I said, in the introduction, that the typical Lutheran suburbanite lives under extreme societal pressures to be a self-actualized, successful individual who navigates between a myriad of cultural choices as a radical individual with the power to choose. How can the Lutheran leader of suburban congregations cultivate spaces in which these suburbanites can find help to navigate these turbulent waters? What have we learned from the DITB project that might provide some insight into this question? In this, the final section, I will focus on my personal experience of leading the RT, my theological reflection upon it, and its possible implications for the missional church.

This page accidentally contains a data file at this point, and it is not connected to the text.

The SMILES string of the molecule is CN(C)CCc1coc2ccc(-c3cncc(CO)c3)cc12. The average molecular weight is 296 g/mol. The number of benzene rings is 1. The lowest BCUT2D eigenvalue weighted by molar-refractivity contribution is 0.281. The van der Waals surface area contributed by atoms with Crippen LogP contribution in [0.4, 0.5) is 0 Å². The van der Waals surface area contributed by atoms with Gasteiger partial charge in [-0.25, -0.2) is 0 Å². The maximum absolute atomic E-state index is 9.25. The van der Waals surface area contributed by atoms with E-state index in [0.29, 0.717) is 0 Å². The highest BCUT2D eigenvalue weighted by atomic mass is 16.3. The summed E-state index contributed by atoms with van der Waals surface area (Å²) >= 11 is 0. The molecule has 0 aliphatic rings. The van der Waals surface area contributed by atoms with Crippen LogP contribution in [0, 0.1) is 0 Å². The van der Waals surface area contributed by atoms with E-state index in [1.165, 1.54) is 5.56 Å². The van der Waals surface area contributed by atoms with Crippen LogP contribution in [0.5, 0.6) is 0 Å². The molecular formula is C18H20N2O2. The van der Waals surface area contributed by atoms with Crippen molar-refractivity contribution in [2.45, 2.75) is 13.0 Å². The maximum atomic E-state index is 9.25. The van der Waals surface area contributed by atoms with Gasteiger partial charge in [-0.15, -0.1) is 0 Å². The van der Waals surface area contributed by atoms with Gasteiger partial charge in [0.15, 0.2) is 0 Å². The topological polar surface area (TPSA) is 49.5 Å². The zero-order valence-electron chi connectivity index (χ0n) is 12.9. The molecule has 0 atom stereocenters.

Arens, Edmund. Christopraxis: A Theology of Action. 1st Fortress Press ed. Minneapolis: Fortress Press, 1995.
Barnes, Michael R. “Augustine in Contemporary Trinitarian Theology.” Theological Studies 56, no. 2 (1995): 237-250.
Baum, Fran, Colin MacDougall, and Danielle Smith. “Participatory Action Research.” Journal of Epidemiology and Community Health 60, no. 10 (2006): 854-857.
Bennett, Marlyn. “A Review of the Literature on the Benefits and Drawbacks of Participatory Action Research.” First Peoples Child & Family Review 1, no.! (September 2004): 19-32.